ADDIS ABABA — As Ethiopia struggles with its worst drought in 50 years, farmers pin their hopes on seed delivered through emergency seed projects.
“The situation last year was so bad that we could only laugh or cry,” said Rameto Tefo, a smallholder farmer from Tsiaroa district in central Ethiopia. “We were highly affected by the drought and we are now reliant on the assistance of the government and organizations such as CIMMYT. Without the seed provided to us from CIMMYT through the emergency seed project, I would have had to beg from my neighbors or just plant grain and hope that it germinated.”
Tefo would have had a difficult time begging for seed from his neighbors; the drought in this district was so severe that most farmers lost all their harvest. Furthermore, the effects of the strongest El Niño on record continued from 2015 into 2016 and the short belg rains that normally fall during March and April were erratic and scarce. By late April, the ground was once again dry and cracked, but the day before we visited Tsiaroa in early May, torrential rain had washed away roads and flooded houses and fields. No one knew whether this was late belg rains, or the start of the main rainy season, which would normally not occur until June.
In this district alone, 67 villages were affected by drought last year and produced little or no harvest. This meant that farmers were unable to save seed for planting this season, and also lacked the income to purchase seed. According to Bekele Abeyo, CIMMYT (International Maize and Wheat Improvement Center) senior wheat breeder/pathologist for sub-Saharan Africa, immediate large-scale support is critical to ensure that the food shortages encountered during 2016 do not balloon into a future crisis for Ethiopia. Abeyo is currently leading the emergency seed project being implemented by CIMMYT in collaboration with the Ethiopian government with support from the U.S. Agency for International Development (USAID). The project’s primary partner, Ethiopia’s Agricultural Transformation Agency (ATA), is supported by a grant from the Bill & Melinda Gates Foundation. Under this project, 50 tons of maize seed are being supplied to Tsiaroa district – enough for each of 4,000 farmers to plant 0.5 ha with improved, drought resistant maize.
“We are optimistic that the high quality maize varieties provided through the emergency seed project will help ensure the future food security of this region,” said Dagne Wegary, CIMMYT maize breeder and maize seed coordinator for the emergency seed project. “Thanks to the long-established network of CIMMYT experts, government development agents, and district focal people, we are able to provide a complete package of improved seed and agronomy advice.”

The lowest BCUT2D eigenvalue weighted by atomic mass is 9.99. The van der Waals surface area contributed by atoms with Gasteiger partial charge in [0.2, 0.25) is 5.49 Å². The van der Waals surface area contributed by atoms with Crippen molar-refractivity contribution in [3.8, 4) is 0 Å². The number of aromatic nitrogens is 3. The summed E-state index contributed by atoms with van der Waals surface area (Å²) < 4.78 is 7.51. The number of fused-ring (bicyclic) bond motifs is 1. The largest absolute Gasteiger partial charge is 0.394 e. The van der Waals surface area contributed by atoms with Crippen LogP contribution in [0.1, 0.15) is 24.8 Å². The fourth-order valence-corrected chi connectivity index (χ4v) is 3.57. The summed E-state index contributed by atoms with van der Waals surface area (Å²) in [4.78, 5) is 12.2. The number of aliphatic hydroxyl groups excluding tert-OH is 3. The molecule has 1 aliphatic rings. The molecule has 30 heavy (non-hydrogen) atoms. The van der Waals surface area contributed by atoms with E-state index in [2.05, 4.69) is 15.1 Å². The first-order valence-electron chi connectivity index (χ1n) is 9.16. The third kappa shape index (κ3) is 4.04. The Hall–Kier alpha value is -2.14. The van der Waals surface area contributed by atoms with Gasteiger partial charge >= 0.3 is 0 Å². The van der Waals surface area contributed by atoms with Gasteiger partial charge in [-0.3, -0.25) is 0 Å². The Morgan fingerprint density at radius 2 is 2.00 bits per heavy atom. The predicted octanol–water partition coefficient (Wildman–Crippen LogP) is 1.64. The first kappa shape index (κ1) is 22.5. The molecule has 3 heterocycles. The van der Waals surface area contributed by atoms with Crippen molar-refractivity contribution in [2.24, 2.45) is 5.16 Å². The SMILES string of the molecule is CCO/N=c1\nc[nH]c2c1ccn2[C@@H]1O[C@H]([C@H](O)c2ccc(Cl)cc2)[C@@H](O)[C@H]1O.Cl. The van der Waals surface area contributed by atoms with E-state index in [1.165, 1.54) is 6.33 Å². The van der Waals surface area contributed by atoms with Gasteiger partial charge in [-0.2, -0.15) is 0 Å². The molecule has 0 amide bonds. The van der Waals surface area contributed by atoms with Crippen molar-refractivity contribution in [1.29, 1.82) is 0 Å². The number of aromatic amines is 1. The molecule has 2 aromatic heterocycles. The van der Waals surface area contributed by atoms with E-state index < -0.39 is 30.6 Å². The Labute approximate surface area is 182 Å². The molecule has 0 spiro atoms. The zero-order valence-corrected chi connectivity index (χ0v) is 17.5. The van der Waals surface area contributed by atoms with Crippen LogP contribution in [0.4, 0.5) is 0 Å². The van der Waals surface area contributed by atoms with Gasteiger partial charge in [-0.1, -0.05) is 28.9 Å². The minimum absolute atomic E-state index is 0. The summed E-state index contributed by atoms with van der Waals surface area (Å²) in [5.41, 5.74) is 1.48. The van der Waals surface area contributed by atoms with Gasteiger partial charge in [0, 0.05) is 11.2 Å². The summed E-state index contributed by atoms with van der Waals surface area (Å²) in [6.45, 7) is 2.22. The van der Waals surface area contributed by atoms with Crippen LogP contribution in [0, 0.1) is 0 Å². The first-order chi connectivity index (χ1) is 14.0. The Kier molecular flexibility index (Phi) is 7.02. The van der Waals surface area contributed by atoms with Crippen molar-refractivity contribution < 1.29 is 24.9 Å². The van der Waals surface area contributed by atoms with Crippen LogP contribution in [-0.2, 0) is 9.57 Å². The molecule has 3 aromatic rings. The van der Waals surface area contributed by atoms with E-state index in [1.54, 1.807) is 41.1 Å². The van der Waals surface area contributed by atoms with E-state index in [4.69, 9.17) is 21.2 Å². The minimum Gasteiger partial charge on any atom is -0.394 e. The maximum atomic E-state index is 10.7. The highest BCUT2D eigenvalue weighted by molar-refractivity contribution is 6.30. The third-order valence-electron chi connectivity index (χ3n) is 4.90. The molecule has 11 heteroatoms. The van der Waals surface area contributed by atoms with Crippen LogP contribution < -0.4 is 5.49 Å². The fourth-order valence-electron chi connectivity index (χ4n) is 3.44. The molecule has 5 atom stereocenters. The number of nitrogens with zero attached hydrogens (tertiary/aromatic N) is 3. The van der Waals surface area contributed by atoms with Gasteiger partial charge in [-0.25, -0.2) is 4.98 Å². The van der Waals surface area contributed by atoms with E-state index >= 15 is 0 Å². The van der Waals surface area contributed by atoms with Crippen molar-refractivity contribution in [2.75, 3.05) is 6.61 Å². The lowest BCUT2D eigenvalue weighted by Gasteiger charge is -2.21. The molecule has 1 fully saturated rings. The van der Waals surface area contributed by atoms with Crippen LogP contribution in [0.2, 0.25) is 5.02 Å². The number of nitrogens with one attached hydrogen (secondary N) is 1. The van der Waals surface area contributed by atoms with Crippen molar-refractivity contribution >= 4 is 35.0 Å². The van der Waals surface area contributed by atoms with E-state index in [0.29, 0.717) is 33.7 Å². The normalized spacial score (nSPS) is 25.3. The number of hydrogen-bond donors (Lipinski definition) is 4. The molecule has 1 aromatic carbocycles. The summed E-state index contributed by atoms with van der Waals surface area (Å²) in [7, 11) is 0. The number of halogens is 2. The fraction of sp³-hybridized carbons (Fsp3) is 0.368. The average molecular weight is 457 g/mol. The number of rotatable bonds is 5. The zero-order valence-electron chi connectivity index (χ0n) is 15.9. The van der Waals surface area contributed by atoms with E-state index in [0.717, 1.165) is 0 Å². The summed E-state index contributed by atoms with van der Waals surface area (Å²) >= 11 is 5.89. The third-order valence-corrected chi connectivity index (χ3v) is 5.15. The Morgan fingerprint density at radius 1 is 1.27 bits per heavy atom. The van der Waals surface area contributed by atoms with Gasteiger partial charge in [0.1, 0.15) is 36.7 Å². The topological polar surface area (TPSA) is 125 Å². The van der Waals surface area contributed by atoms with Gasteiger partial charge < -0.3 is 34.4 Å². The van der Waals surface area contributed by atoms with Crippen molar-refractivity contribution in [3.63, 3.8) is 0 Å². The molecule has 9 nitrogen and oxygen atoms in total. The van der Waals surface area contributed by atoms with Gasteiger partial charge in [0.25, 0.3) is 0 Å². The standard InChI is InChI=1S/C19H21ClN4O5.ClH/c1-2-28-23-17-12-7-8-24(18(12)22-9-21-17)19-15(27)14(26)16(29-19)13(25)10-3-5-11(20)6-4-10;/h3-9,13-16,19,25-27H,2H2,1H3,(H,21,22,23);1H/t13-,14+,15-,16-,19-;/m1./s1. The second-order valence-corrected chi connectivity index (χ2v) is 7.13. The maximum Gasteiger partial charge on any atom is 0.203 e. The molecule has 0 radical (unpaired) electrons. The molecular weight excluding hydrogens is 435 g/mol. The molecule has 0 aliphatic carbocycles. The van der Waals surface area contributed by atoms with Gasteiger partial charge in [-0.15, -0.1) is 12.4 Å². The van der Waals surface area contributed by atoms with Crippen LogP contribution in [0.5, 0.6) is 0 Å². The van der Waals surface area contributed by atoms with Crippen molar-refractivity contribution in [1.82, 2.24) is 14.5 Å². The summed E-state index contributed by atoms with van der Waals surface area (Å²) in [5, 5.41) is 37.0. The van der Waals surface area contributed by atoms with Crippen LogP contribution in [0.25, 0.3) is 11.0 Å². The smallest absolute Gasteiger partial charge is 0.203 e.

Nearby Zewai Dugda district was also severely affected by the drought, and now has more than 20,000 farmers in need of emergency seed assistance. CIMMYT is working alongside the government and other organizations to provide seed to 4,400 farmers under the emergency seed project.
It’s a complex logistical task to ensure that the correct farmers receive the right amount of seed, but storekeeper Embete Habesha in Zewai Dugda has everything under control. Farmers may request one of four varieties of drought-tolerant maize (three hybrids and one open-pollinated variety). Habesha is responsible for collecting information and fingerprint signatures from the farmers who receive seed. They are optimistic that – with normal growing conditions – they will be able to achieve yields of up to 4.4 tons/hectare.
Demetu Edao was one of the farmers scheduled to receive seed on the day we visited. She has a 1-ha plot in the village of Ubobracha where she grows teff and wheat, in addition to maize, and she uses the income to pay the school fees for her six children. Edao said she is grateful not only for the seed, but also for the assistance and agronomy advice she receives from government development agents and agriculture experts. Her neighbor and fellow farmer, Boti Decheso, joked that while he looks young, he feels old with the pressure of providing for a wife and two young children. Decheso hopes to use this seed to produce a successful harvest and save some seed for next year, while also ensuring his family has enough to eat. Any surplus maize will be sold so that the family can purchase some livestock and diversify its livelihood as a buffer against future financial and environmental shocks.
Through the emergency seed project implemented by CIMMYT, more than 226,000 households will benefit from the provision of maize, wheat, and sorghum seed. “We hope that this provision of emergency seed will enable Ethiopian smallholder farmers to quickly recover from the devastating drought of 2015,” said Abeyo. “Our unique and strong links with the Ethiopian government, the formal seed sector, farmers’ cooperatives, and partners such as ATA have allowed CIMMYT to quickly respond to farmers’ needs and provide more than 2,700 tons of seed to help ensure Ethiopia’s future food security.”